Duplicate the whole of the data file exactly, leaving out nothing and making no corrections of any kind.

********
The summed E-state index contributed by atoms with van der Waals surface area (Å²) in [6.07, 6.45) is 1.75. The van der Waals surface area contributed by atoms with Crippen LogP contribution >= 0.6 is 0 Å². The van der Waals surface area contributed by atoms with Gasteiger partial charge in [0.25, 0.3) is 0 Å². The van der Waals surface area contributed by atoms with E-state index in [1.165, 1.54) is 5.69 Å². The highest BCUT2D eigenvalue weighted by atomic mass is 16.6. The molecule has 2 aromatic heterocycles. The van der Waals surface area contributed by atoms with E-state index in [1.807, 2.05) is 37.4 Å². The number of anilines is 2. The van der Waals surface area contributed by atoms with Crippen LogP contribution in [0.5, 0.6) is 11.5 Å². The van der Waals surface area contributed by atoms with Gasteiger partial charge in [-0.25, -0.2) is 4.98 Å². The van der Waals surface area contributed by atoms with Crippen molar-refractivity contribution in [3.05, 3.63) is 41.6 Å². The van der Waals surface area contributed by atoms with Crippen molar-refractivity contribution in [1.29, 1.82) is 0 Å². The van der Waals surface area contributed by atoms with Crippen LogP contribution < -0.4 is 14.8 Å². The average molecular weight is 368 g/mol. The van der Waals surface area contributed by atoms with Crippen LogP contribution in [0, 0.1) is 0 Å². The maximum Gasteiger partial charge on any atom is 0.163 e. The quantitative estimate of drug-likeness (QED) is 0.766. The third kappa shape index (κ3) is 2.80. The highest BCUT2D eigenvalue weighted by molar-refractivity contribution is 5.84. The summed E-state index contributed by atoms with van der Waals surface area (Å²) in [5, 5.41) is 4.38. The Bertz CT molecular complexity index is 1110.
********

The summed E-state index contributed by atoms with van der Waals surface area (Å²) in [6.07, 6.45) is 1.75. The van der Waals surface area contributed by atoms with Crippen LogP contribution >= 0.6 is 0 Å². The van der Waals surface area contributed by atoms with Gasteiger partial charge in [0.25, 0.3) is 0 Å². The van der Waals surface area contributed by atoms with E-state index in [1.165, 1.54) is 5.69 Å². The highest BCUT2D eigenvalue weighted by atomic mass is 16.6. The molecule has 2 aromatic heterocycles. The van der Waals surface area contributed by atoms with E-state index in [1.807, 2.05) is 37.4 Å². The number of anilines is 2. The van der Waals surface area contributed by atoms with Crippen LogP contribution in [0.5, 0.6) is 11.5 Å². The van der Waals surface area contributed by atoms with Gasteiger partial charge in [-0.25, -0.2) is 4.98 Å². The van der Waals surface area contributed by atoms with Crippen molar-refractivity contribution in [3.05, 3.63) is 41.6 Å². The van der Waals surface area contributed by atoms with Crippen molar-refractivity contribution in [1.29, 1.82) is 0 Å². The van der Waals surface area contributed by atoms with Crippen LogP contribution < -0.4 is 14.8 Å². The average molecular weight is 368 g/mol. The van der Waals surface area contributed by atoms with Crippen LogP contribution in [0, 0.1) is 0 Å². The maximum Gasteiger partial charge on any atom is 0.163 e. The quantitative estimate of drug-likeness (QED) is 0.766. The third kappa shape index (κ3) is 2.80. The highest BCUT2D eigenvalue weighted by molar-refractivity contribution is 5.84. The summed E-state index contributed by atoms with van der Waals surface area (Å²) in [5, 5.41) is 4.38. The Bertz CT molecular complexity index is 1110.